Dr. Goldenberg is a Licensed Psychologist who serves the Gender clinic at Seattle Children’s Hospital. A long-time activist, his work has integrated professional advocacy, training and direct care for clients across the age spectrum. Dr. Goldenberg utilizes a feminist approach with an emphasis on ACT.
Kiranmayi Neelarambam, Ph.D.
Dr. Neelarambam is a Licensed Psychologist with a private practice in Kirkland, WA. Raised in India, her work focuses on serving marginalized clients including addressing concerns of racial identity, sexuality and gender, women’s issues, and life transitions. Dr. Neelarambam is a ACT and CBT specialist.
Saturday Afternoon Track 1: FASD: Evidence Based Interventions and Common Secondary Disabilities Presented by Erin Johnson, Ph.D. & Erika L. Stannard, Psy.D.
This workshop will be rescheduled for a later date. It will not be available this Saturday 11/5
Saturday Afternoon: Track 1: FASD: Evidence Based Interventions and Common Secondary Disabilities
CE credits: 2
Time: 1:15 PM - 3:30 PM
- Participants will be able to list at least three evidence-based interventions for use with a pediatric FASD population.
- Participants will be able to identify potential conditions secondary to FASDs in children and adults.
This live webinar will provide an overview of evidence-based practices specifically designed for FASD populations; limitations to the current body of knowledge with regards to diversity will also be discussed. This webinar will also provide an overview of secondary conditions commonly seen in those with FASD as well as protective factors.
About the Presenters, Erin Johnson, Ph.D. & Erika L. Stannard, Psy.D.:
Erin Johnson, Ph.D.
Erin Johnson, Ph.D., is a Clinical Psychologist providing neurodevelopmental diagnostics at Alaska Native Medical Center in Anchorage, Alaska. Born and raised in Anchorage, Dr. Johnson received her PhD in Clinical-Community Psychology with a Rural Indigenous Emphasis at the University of Alaska. She spent six years in Nome and its 14 surrounding villages serving as Director of Child and Youth Services and developing a Fetal Alcohol Spectrum Disorder (FASD) diagnostic team for the region. Dr. Johnson’s work in the area of FASDs continues in Anchorage through serving on a FASD diagnostic team, providing community trainings, and educating future diagnosticians and clinicians.
Erika L. Stannard, Psy.D.
Erika Stannard, Psy.D., is a licensed psychologist, chemical dependency clinical supervisor, and supervisor for licensed professional counselors in the state of Alaska. She received her bachelor of science degree in biology from the University of Rochester, as well as a master of science degree in counseling psychology and a doctor of psychology degree from Alaska Pacific University. Additionally, she has a certificate in Primary Care Behavioral Health from the University of Massachusetts and a postdoctoral certificate in neuropsychology.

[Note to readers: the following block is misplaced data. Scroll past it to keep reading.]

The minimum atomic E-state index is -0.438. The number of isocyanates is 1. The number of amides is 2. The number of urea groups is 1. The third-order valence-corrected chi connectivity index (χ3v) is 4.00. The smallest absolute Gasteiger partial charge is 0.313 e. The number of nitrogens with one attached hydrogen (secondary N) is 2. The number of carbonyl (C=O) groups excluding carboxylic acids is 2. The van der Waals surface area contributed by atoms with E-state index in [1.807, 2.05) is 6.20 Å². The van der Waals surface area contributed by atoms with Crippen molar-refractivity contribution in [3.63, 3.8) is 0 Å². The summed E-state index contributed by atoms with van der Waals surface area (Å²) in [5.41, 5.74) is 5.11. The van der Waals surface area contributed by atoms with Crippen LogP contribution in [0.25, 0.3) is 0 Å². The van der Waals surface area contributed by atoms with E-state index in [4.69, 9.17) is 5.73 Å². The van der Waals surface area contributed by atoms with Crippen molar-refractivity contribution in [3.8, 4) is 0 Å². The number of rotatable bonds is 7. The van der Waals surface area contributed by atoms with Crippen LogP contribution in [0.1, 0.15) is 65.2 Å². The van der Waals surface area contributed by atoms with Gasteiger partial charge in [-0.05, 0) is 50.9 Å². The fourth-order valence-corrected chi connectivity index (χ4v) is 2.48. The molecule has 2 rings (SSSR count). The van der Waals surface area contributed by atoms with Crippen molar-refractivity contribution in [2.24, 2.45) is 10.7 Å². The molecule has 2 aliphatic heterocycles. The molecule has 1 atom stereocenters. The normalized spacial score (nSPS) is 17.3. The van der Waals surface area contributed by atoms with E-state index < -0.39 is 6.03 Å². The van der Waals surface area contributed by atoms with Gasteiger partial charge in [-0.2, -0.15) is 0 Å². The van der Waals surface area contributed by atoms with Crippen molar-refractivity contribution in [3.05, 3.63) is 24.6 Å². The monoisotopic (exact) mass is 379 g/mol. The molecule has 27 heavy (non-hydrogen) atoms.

Saturday Afternoon Track 2: Implicit bias: Reducing clinician implicit prejudices and implicit stereotypes in clinical practice Presented by Lori Woehler, Psy.D. & Abi Martin, Psy.D.
Saturday Afternoon: Track 2: Implicit bias: Reducing clinician implicit prejudices and implicit stereotypes in clinical practice
CE credits: 3
Time: 1:15 PM - 4:30 PM
- Understand implicit bias and its origins
- Identify the impact of implicit bias in clinical practice
- Apply techniques for self-exploration of individual implicit bias
- Implement culturally sensitive frameworks and evidence-based strategies to address implicit bias in clinical practice
This program will enhance the practice of clinical psychology through increasing clinician knowledge, skills, and abilities relative to implicit bias based on recent literature. The program also reviews evidence-based strategies and use of culturally sensitive frameworks to reduce the impact of clinician implicit bias. Participants will receive instruction and participate in discussions and exercises to explore and identify their implicit biases, to consider the resulting impact in their clinical practice, and to identify strategies to implement in their practice and organizations to reduce the impact of implicit bias.
About the Presenters, Lori Woehler, Psy.D. & Abi Martin, Psy.D.:
Lori Woehler, Psy.D. is a licensed psychologist and CEO of Bellevue Psychotherapy; a graduate of Antioch University Seattle’s APA accredited doctoral program which emphasizes cultural competency and social justice. During her doctoral internship at the Las Vegas VA Medical Center she conducted training for licensed psychologists and other healthcare providers for identification of implicit bias and implementation of strategies to reduce its impact on patient care.
Abi Martin, Psy.D. is a licensed clinical psychologist at Boston Medical Center. With a multiracial and multicultural background, her research focus includes social privilege awareness development, implicit bias, and its effects on clinical practice. She is also interested in increasing access to care for persons with co-occurring SUD and psychiatric disorders.
Washington State Psychological Association (WSPA) is approved by the American Psychological Association to sponsor continuing education for psychologists. WSPA maintains responsibility for this program and its content.
Alaska Psychological Association is approved by the American Psychological Association to sponsor continuing education for psychologists. Alaska Psychological Association maintains responsibility for this program and its content.
The Northwest Psychological Fall Convention is a continuing educational event restricted to WSPA and AK-PA members and invited behavioral health professionals.